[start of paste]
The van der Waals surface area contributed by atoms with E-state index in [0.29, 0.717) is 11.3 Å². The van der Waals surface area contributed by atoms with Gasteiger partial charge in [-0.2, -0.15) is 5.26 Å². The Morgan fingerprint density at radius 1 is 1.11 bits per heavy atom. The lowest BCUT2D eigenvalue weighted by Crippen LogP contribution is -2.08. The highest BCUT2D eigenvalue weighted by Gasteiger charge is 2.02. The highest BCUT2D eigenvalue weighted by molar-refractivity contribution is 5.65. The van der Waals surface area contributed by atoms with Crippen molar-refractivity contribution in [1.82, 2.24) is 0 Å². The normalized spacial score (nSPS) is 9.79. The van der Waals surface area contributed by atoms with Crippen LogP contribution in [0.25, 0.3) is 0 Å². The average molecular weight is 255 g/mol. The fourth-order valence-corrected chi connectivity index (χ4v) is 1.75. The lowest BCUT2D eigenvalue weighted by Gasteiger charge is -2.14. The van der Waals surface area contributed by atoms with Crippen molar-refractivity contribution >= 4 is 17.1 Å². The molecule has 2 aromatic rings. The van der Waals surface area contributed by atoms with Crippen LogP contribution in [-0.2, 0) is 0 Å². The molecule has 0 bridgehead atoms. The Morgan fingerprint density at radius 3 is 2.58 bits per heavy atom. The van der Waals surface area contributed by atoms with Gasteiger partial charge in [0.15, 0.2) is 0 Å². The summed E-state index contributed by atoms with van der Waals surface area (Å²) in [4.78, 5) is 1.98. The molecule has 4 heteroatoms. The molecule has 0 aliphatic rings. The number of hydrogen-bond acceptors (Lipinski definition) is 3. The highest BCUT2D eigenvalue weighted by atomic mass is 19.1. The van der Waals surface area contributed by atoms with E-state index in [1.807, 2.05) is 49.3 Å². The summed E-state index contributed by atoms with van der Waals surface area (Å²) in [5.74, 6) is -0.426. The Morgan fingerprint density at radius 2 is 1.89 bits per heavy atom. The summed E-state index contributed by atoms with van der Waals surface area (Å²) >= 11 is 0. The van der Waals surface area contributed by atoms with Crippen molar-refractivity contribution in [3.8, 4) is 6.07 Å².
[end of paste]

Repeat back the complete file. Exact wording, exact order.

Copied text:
The van der Waals surface area contributed by atoms with E-state index in [0.29, 0.717) is 11.3 Å². The van der Waals surface area contributed by atoms with Gasteiger partial charge in [-0.2, -0.15) is 5.26 Å². The Morgan fingerprint density at radius 1 is 1.11 bits per heavy atom. The lowest BCUT2D eigenvalue weighted by Crippen LogP contribution is -2.08. The highest BCUT2D eigenvalue weighted by Gasteiger charge is 2.02. The highest BCUT2D eigenvalue weighted by molar-refractivity contribution is 5.65. The van der Waals surface area contributed by atoms with Crippen molar-refractivity contribution in [1.82, 2.24) is 0 Å². The normalized spacial score (nSPS) is 9.79. The van der Waals surface area contributed by atoms with Crippen LogP contribution in [0.25, 0.3) is 0 Å². The average molecular weight is 255 g/mol. The fourth-order valence-corrected chi connectivity index (χ4v) is 1.75. The lowest BCUT2D eigenvalue weighted by Gasteiger charge is -2.14. The van der Waals surface area contributed by atoms with Crippen molar-refractivity contribution >= 4 is 17.1 Å². The molecule has 2 aromatic rings. The van der Waals surface area contributed by atoms with Crippen LogP contribution in [-0.2, 0) is 0 Å². The molecule has 0 bridgehead atoms. The Morgan fingerprint density at radius 3 is 2.58 bits per heavy atom. The van der Waals surface area contributed by atoms with Gasteiger partial charge in [0.15, 0.2) is 0 Å². The summed E-state index contributed by atoms with van der Waals surface area (Å²) in [4.78, 5) is 1.98. The molecule has 4 heteroatoms. The molecule has 0 aliphatic rings. The number of hydrogen-bond acceptors (Lipinski definition) is 3. The highest BCUT2D eigenvalue weighted by atomic mass is 19.1. The van der Waals surface area contributed by atoms with E-state index in [1.807, 2.05) is 49.3 Å². The summed E-state index contributed by atoms with van der Waals surface area (Å²) in [5.74, 6) is -0.426. The Morgan fingerprint density at radius 2 is 1.89 bits per heavy atom. The summed E-state index contributed by atoms with van der Waals surface area (Å²) >= 11 is 0. The van der Waals surface area contributed by atoms with Crippen molar-refractivity contribution in [3.8, 4) is 6.07 Å².